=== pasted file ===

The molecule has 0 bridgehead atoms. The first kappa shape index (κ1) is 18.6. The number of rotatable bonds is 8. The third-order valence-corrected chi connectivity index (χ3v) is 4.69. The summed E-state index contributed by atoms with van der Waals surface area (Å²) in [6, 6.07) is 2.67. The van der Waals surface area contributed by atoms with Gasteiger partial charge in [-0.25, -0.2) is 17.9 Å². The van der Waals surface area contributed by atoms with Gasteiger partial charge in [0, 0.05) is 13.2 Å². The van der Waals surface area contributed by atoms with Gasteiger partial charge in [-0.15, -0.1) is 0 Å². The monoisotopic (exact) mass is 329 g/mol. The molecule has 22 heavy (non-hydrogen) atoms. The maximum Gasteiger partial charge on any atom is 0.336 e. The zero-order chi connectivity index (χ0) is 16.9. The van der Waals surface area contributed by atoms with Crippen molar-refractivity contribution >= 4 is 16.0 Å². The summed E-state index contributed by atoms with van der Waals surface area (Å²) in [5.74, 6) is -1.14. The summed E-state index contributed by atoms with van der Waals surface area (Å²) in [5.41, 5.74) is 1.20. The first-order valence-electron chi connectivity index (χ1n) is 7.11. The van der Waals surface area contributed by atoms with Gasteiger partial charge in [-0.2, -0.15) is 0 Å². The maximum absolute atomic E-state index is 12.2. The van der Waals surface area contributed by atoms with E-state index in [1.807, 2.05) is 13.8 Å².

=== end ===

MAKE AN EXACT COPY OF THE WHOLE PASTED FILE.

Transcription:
The molecule has 0 bridgehead atoms. The first kappa shape index (κ1) is 18.6. The number of rotatable bonds is 8. The third-order valence-corrected chi connectivity index (χ3v) is 4.69. The summed E-state index contributed by atoms with van der Waals surface area (Å²) in [6, 6.07) is 2.67. The van der Waals surface area contributed by atoms with Gasteiger partial charge in [-0.25, -0.2) is 17.9 Å². The van der Waals surface area contributed by atoms with Gasteiger partial charge in [0, 0.05) is 13.2 Å². The van der Waals surface area contributed by atoms with Gasteiger partial charge in [-0.15, -0.1) is 0 Å². The monoisotopic (exact) mass is 329 g/mol. The molecule has 22 heavy (non-hydrogen) atoms. The maximum Gasteiger partial charge on any atom is 0.336 e. The zero-order chi connectivity index (χ0) is 16.9. The van der Waals surface area contributed by atoms with Crippen molar-refractivity contribution >= 4 is 16.0 Å². The summed E-state index contributed by atoms with van der Waals surface area (Å²) in [5.74, 6) is -1.14. The summed E-state index contributed by atoms with van der Waals surface area (Å²) in [5.41, 5.74) is 1.20. The first-order valence-electron chi connectivity index (χ1n) is 7.11. The van der Waals surface area contributed by atoms with Gasteiger partial charge in [-0.2, -0.15) is 0 Å². The maximum absolute atomic E-state index is 12.2. The van der Waals surface area contributed by atoms with E-state index in [1.807, 2.05) is 13.8 Å².